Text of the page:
What are repetitive patterns?
Repetitive patterns are embedded in the way we function. Though almost all patterns were once useful or adaptive to our needs, some now get in the way while others we want to keep.
Clients often arrive at the counsellors’ door because an aspect of the way in which they behave, think or feel persistently interferes with their lives, such that from one moment and one day to the next they become stuck. It can be devastating, personally destructive and can ruin relationships.
Where do repetitive patterns come from?
The origins of the problem might lie in one’s life history: experiences in childhood form the basis of psychological functioning for a person, while early interactions elicit responses that are repeated and reinforced throughout life.
These responses can be understood as ‘creative adjustments’, that is, as children we adjust our ways of being in our social context (which for a child is the world of adults) in order to survive the needs and injunctions of adults, and if possible flourish. Many of these ‘adjustments’ can be successful and adaptive - at the time.
For example, when we are young, hiding feelings or keeping quiet might please the adults around us. It makes their lives easier and our life is, for the time, made easier: we don’t get told off or shouted at! Yet, if we hang on to those adjustments as our lives unfold those patterns may go on to dominate our way-of-being and relating with others. In this example, we may become unemotional or passive/unassertive adults and that might prove to hold our lives back, cause us to have difficulty with intimacy, or let people ‘walk all over us’, for example.
Some of our adjustments will also be positive and healthy and go on to give us very effective ways of being. Whether successful or unsuccessful, the accumulation of these adjustments go on to create us as we are, indeed, some psychologists say that as adults we are the sum of our creative adjustments.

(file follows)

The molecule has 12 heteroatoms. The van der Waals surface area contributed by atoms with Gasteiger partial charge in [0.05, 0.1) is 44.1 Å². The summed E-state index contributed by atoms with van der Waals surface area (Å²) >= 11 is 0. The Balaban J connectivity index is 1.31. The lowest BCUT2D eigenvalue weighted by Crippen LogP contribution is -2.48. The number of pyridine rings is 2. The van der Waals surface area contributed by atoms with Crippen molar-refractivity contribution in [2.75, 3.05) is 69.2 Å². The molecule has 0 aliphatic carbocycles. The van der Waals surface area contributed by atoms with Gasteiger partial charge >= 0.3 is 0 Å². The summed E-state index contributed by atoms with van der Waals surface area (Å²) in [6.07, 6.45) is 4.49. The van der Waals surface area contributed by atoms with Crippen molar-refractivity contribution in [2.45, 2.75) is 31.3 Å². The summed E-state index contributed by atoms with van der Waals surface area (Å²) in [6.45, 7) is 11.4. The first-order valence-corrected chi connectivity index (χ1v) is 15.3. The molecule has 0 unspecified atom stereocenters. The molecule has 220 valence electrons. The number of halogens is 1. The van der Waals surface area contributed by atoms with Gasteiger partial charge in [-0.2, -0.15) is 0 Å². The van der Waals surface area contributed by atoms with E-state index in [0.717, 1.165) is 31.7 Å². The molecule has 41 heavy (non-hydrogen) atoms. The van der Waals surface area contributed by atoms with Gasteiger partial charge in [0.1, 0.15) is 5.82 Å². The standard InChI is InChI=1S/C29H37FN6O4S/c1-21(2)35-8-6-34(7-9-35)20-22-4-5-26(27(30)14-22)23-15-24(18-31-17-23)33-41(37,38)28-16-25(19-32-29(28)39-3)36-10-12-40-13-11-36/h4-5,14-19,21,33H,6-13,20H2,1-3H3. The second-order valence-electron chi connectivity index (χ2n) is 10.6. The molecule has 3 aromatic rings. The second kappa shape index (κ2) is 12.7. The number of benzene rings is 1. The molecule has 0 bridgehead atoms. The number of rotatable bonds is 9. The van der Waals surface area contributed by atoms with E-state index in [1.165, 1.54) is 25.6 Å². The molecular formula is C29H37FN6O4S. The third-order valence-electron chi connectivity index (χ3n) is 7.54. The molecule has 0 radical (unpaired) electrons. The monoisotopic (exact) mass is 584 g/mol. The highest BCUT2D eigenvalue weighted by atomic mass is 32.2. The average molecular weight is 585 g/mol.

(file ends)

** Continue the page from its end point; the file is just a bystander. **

Repetitive patterns and ‘the relationship’
In counselling, the existence of repetitive patterns or creative adjustments allows a way in – something coherent with which to investigate, shine the spotlight on, and if needed intervene. Knowing our patterns for what they are helps us to understand ourselves better, which paves the way to change, if that is what we want.
The important areas of attention in the timeline of a person’s life will often reveal themselves through sensitive and gently paced dialogue and an evolving, deepening ‘way of being’ between the therapist and client. If you have ever heard of a therapist or counsellor say ‘I work in the relationship’, this is what they mean.
Integrative Counselling and repetitive patterns
Integrative counselling allows the therapist and client to find their way, without restriction, to the important events, patterns and consequences in the person’s life. This can emerge or ‘show itself’ in how the person in therapy starts to feel about the therapist, or in how they interpret the dialogue and interaction. It also equips the practitioner with a variety of theories, models and techniques to help make sense of the events in a person’s history and in the therapy room.
Using Transactional Analysis to understand repetitive patterns
Sometimes we might use a model more explicitly to help us understand our patterns. Transactional Analysis (TA) sounds very technical but is just a ‘shorthand’ way of understanding how we develop repetitive patterns which gives us a way to change those patterns. It makes a distinction between three ‘ways of being’ that we have learned, mostly in childhood, but which we repeat as adults:
The three-part ‘ego-state model’ of personality, often shown as three circles one on top of each other, gives us a straightforward visual way of seeing how we function. It can also help us to visually understand our interactions with others, for example, someone feeling hurt and crying (in their Child state of feelings and behaviours) might elicit a caring-Parent or even irritated, angry Parent, as below.
Pausing the merry-go-round
This is just an example of a ‘way’ an integrative counsellor might help someone make better sense of themselves and their own unique patterns. There are many other ideas and concepts that might prove equally helpful; the counsellor and client will mostly work out between them which ideas work best.
Ultimately, it might sound a bit scary sitting with a counsellor and exploring these sensitive and private aspects of yourself. So it is important for the therapy to move at its own pace. It is also why privacy, confidentiality, a safe, non-judgemental, secure bond, and trust are essential. Again, if you have read the profiles of a lot of counsellors and therapists, you will see these ideas mentioned a lot; this is why!